When I grew up in the 70’s, we got spanked. This wasn’t shocking. Everyone got spanked. In fact, if you didn’t get spanked, it was understood that you were the product of liberal hippies and chances are your mother didn’t wear a bra and your lunch contained natural peanut butter.
Believe me, I didn’t like it. In fact, I hated my parents for it. I was embarrassed, humiliated and emotionally scarred by the experience. So much so that I vowed, like the millions of other parents who grew up in my generation, that I would never strike my own children. And I don’t. Not ever. For any reason.
But BOY, can I yell - and I don’t just mean in bed. I yell at my kids all of the time. I’m not sure if it’s any better than my parent’s more “hands-on” approach, but it’s certainly effective.
I don’t want to yell. In fact, I start each day with the notion that I’m not going to yell…ever again. I’m going to be “easy-going” and “keep my cool” and impress upon my children that their mother is peaceful, serene and just.
But inevitably, after being with my three children through 20 minutes of wrangling, dressing, brushing, serving, feeding, making lunch, bagging snacks, finding library books and locating their backpacks, my patience begins to wear thin. “I am asking you again, could you please pick up your plate and brush your teeth?!” “Why didn’t you tell me I had to fill this out last night! “, “You need a diorama of the polar ice cap TODAY?!”
I know what you’re thinking. “This is your fault. If you prepared your children the night before and left a little extra time in the morning for “breathing room,” you and your children wouldn’t feel so stressed out and you wouldn’t need to yell.”
Let me tell you. I’ve tried this. I’ve spent the half hour before bed laying out clothes, making lunches “to order”, placing homework inside of backpacks by the front door – and it does makes things easier. But it does not solve the problem. “The problem” being the three children who decide they want something for lunch other than what I packed the night before, or that they’re hot and need to wear a different shirt, or that they want their hair in braids, or a different lunch box, another muffin, the “good” syrup, more milk, less milk, no milk, or maybe even a pony – all before they go to school.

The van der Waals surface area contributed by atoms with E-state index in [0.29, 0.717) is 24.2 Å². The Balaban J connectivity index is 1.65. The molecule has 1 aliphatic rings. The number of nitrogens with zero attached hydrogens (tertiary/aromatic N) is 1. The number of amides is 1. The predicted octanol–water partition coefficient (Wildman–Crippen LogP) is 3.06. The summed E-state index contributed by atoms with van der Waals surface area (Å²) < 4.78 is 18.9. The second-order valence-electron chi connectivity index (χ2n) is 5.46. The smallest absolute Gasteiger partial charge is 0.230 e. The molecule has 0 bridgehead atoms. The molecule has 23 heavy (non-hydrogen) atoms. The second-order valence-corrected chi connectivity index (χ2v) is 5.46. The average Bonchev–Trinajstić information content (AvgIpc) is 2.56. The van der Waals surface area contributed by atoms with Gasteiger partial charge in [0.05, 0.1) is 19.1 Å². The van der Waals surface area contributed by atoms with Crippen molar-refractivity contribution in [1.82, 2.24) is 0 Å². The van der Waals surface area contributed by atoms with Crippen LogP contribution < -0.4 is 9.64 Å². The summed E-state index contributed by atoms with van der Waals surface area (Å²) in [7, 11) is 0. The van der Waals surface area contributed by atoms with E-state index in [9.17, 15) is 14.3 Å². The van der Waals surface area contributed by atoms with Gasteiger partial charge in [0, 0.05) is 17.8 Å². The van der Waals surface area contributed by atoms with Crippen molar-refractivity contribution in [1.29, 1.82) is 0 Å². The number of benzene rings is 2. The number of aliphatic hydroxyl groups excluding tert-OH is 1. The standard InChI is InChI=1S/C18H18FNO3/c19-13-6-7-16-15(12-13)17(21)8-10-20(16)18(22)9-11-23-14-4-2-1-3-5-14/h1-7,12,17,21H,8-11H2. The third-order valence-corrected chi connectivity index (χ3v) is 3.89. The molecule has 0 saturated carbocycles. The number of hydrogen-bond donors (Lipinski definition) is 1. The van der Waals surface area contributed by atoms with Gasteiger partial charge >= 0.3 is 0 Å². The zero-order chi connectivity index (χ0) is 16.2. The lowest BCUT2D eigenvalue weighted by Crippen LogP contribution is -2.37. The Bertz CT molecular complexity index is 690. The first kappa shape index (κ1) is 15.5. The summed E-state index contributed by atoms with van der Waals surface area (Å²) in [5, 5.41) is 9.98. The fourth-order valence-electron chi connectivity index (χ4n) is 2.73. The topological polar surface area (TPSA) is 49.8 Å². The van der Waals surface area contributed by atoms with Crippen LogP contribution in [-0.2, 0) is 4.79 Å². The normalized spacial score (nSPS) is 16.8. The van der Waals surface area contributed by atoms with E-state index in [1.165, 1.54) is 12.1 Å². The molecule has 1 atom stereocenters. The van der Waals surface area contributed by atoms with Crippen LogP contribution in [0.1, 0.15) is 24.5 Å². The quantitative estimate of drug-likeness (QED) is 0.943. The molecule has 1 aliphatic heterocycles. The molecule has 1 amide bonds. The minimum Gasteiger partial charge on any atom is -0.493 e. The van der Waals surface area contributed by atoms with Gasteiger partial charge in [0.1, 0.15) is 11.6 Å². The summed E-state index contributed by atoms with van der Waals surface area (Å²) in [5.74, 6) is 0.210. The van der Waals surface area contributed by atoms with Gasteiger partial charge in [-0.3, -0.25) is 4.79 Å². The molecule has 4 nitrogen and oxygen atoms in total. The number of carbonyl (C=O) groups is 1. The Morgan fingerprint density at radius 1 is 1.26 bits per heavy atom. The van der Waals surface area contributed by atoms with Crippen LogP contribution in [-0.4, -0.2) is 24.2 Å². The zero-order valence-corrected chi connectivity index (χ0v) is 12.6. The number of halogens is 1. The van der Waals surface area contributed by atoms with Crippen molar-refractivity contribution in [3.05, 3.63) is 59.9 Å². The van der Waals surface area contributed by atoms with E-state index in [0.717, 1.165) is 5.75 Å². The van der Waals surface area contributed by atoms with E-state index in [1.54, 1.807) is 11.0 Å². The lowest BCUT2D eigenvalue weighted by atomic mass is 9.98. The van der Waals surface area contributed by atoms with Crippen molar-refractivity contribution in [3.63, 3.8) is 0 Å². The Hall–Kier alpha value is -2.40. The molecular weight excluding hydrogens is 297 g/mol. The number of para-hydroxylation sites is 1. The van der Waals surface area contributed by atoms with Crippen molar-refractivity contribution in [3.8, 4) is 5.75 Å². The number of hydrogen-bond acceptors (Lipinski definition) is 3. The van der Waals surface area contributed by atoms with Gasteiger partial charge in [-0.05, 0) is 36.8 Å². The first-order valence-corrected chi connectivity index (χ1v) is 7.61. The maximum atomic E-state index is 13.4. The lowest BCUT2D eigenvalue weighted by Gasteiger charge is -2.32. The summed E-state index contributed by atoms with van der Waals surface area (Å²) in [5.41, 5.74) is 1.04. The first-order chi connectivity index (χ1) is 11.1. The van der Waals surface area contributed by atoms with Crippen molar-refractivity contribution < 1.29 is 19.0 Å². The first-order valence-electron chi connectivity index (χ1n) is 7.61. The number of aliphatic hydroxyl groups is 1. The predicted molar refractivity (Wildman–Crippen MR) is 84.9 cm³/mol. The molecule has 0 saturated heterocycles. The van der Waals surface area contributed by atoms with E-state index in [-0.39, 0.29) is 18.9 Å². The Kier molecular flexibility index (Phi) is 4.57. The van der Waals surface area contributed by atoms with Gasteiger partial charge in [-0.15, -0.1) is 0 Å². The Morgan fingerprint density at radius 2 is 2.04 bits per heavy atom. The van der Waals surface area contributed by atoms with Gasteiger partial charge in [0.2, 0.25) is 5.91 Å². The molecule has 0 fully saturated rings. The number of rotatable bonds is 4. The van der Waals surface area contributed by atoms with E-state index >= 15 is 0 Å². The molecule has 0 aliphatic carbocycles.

I smile for as long as I can, forcing the edges of my mouth upwards through the tensing muscles that want to make all things on my face furrow and frown. I use breathing techniques I learned in birthing class and I say things like “It doesn’t look like we have time for braids today. I’ll braid your hair tomorrow.” And “We don’t have anymore of that syrup. Why don’t you try the Mrs. Buttersworth.” and “I’d love a pony too, but it’s just not going to happen today. Come on, we really have to go.”
And they’ll ignore me. The clock will be ticking and they just keep right on arguing with me about braids, shirts, and ponies. “You guys? Could you please put your lunches in your backpacks and put on your sneakers? Seriously. We’re going to be late for school if we don’t leave right now!”
And they continue to ignore me. And the clock is still ticking. And then I’ll catch one of them watching me out of the corner of their eye to see just how close Vesuvius is to eruption, and they’ll smirk - and that’s when it happens.
“YOU GUYS AREN’T LISTENING TO ME!!!! I’M LEAVING WITHOUT YOU RIGHT NOW!!!!!!” Of course I wouldn’t, but a mom can dream.
And THAT’S when they line up. They grumble and moan and say things like “Mom’s in a bad mood…again.” Nice.
So many magazines and books espouse the idea that talking to your children quietly, reasoning with them, addressing whatever issues they have in a calm tone, will help you raise happy, well-adjusted children. I think if you stick to those rules, your children will happily live in your home until you stop making their lunch to order…or you die. Whichever comes first.
So, it looks like my kids are going to grow up thinking their mother is a banchee. But I think I can live with that.
Just as long as I’m not still making them lunch.